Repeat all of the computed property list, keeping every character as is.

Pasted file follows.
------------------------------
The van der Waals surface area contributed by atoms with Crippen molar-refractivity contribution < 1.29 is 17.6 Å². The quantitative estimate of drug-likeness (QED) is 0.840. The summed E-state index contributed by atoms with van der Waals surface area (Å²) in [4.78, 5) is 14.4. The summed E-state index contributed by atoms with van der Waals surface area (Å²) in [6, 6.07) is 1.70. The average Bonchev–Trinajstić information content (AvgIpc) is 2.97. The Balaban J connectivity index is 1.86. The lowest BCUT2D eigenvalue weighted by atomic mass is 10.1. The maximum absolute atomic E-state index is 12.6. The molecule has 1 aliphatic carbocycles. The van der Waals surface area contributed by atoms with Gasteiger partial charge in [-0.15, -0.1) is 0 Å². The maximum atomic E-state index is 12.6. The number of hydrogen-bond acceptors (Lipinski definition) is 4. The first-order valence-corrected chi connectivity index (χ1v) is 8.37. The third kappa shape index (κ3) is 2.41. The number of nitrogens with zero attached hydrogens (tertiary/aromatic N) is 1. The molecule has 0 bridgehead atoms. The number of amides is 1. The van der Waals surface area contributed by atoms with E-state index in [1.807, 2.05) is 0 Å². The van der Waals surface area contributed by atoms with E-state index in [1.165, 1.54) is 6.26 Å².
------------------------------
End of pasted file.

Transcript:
The van der Waals surface area contributed by atoms with Crippen molar-refractivity contribution < 1.29 is 17.6 Å². The quantitative estimate of drug-likeness (QED) is 0.840. The summed E-state index contributed by atoms with van der Waals surface area (Å²) in [4.78, 5) is 14.4. The summed E-state index contributed by atoms with van der Waals surface area (Å²) in [6, 6.07) is 1.70. The average Bonchev–Trinajstić information content (AvgIpc) is 2.97. The Balaban J connectivity index is 1.86. The lowest BCUT2D eigenvalue weighted by atomic mass is 10.1. The maximum absolute atomic E-state index is 12.6. The molecule has 1 aliphatic carbocycles. The van der Waals surface area contributed by atoms with Gasteiger partial charge in [-0.15, -0.1) is 0 Å². The maximum atomic E-state index is 12.6. The number of hydrogen-bond acceptors (Lipinski definition) is 4. The first-order valence-corrected chi connectivity index (χ1v) is 8.37. The third kappa shape index (κ3) is 2.41. The number of nitrogens with zero attached hydrogens (tertiary/aromatic N) is 1. The molecule has 0 bridgehead atoms. The number of amides is 1. The van der Waals surface area contributed by atoms with E-state index in [1.807, 2.05) is 0 Å². The van der Waals surface area contributed by atoms with E-state index in [1.165, 1.54) is 6.26 Å².